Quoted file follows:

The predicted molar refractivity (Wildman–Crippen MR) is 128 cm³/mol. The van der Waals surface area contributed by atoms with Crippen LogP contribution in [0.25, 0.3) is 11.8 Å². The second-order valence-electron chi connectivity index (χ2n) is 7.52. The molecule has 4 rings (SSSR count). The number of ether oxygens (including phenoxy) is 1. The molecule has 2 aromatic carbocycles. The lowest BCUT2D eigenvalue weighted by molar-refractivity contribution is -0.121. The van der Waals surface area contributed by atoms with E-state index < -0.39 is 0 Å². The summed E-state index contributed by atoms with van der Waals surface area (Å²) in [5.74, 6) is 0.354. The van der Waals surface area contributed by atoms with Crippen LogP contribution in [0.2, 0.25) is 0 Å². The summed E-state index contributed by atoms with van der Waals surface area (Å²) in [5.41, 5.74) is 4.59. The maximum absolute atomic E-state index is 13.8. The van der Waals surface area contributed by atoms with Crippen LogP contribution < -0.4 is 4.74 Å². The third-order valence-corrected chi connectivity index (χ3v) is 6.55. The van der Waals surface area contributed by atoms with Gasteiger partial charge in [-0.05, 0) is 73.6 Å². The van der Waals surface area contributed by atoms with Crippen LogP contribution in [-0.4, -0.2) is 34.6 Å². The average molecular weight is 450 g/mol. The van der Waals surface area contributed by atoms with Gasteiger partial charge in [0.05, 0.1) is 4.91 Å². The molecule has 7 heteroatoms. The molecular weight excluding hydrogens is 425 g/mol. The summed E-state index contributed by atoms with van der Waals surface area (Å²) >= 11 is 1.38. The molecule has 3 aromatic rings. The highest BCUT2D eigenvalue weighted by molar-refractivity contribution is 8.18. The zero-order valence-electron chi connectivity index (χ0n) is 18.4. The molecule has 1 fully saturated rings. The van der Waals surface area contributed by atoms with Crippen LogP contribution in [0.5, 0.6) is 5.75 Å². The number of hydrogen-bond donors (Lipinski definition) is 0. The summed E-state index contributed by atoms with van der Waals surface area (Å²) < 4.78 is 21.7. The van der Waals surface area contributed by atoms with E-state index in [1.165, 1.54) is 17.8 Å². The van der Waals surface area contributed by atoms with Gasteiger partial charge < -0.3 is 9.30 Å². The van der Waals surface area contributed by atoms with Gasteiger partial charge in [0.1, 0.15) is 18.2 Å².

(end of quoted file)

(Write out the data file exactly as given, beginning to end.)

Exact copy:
The predicted molar refractivity (Wildman–Crippen MR) is 128 cm³/mol. The van der Waals surface area contributed by atoms with Crippen LogP contribution in [0.25, 0.3) is 11.8 Å². The second-order valence-electron chi connectivity index (χ2n) is 7.52. The molecule has 4 rings (SSSR count). The number of ether oxygens (including phenoxy) is 1. The molecule has 2 aromatic carbocycles. The lowest BCUT2D eigenvalue weighted by molar-refractivity contribution is -0.121. The van der Waals surface area contributed by atoms with E-state index < -0.39 is 0 Å². The summed E-state index contributed by atoms with van der Waals surface area (Å²) in [5.74, 6) is 0.354. The van der Waals surface area contributed by atoms with Crippen LogP contribution in [0.2, 0.25) is 0 Å². The summed E-state index contributed by atoms with van der Waals surface area (Å²) in [5.41, 5.74) is 4.59. The maximum absolute atomic E-state index is 13.8. The van der Waals surface area contributed by atoms with Crippen LogP contribution < -0.4 is 4.74 Å². The third-order valence-corrected chi connectivity index (χ3v) is 6.55. The van der Waals surface area contributed by atoms with Gasteiger partial charge in [-0.05, 0) is 73.6 Å². The van der Waals surface area contributed by atoms with Crippen LogP contribution in [-0.4, -0.2) is 34.6 Å². The average molecular weight is 450 g/mol. The van der Waals surface area contributed by atoms with Gasteiger partial charge in [0.05, 0.1) is 4.91 Å². The molecule has 7 heteroatoms. The molecular weight excluding hydrogens is 425 g/mol. The summed E-state index contributed by atoms with van der Waals surface area (Å²) >= 11 is 1.38. The molecule has 3 aromatic rings. The highest BCUT2D eigenvalue weighted by molar-refractivity contribution is 8.18. The zero-order valence-electron chi connectivity index (χ0n) is 18.4. The molecule has 1 fully saturated rings. The van der Waals surface area contributed by atoms with Crippen LogP contribution in [0.5, 0.6) is 5.75 Å². The number of hydrogen-bond donors (Lipinski definition) is 0. The summed E-state index contributed by atoms with van der Waals surface area (Å²) < 4.78 is 21.7. The van der Waals surface area contributed by atoms with E-state index in [1.165, 1.54) is 17.8 Å². The van der Waals surface area contributed by atoms with Gasteiger partial charge < -0.3 is 9.30 Å². The van der Waals surface area contributed by atoms with Gasteiger partial charge in [0.1, 0.15) is 18.2 Å².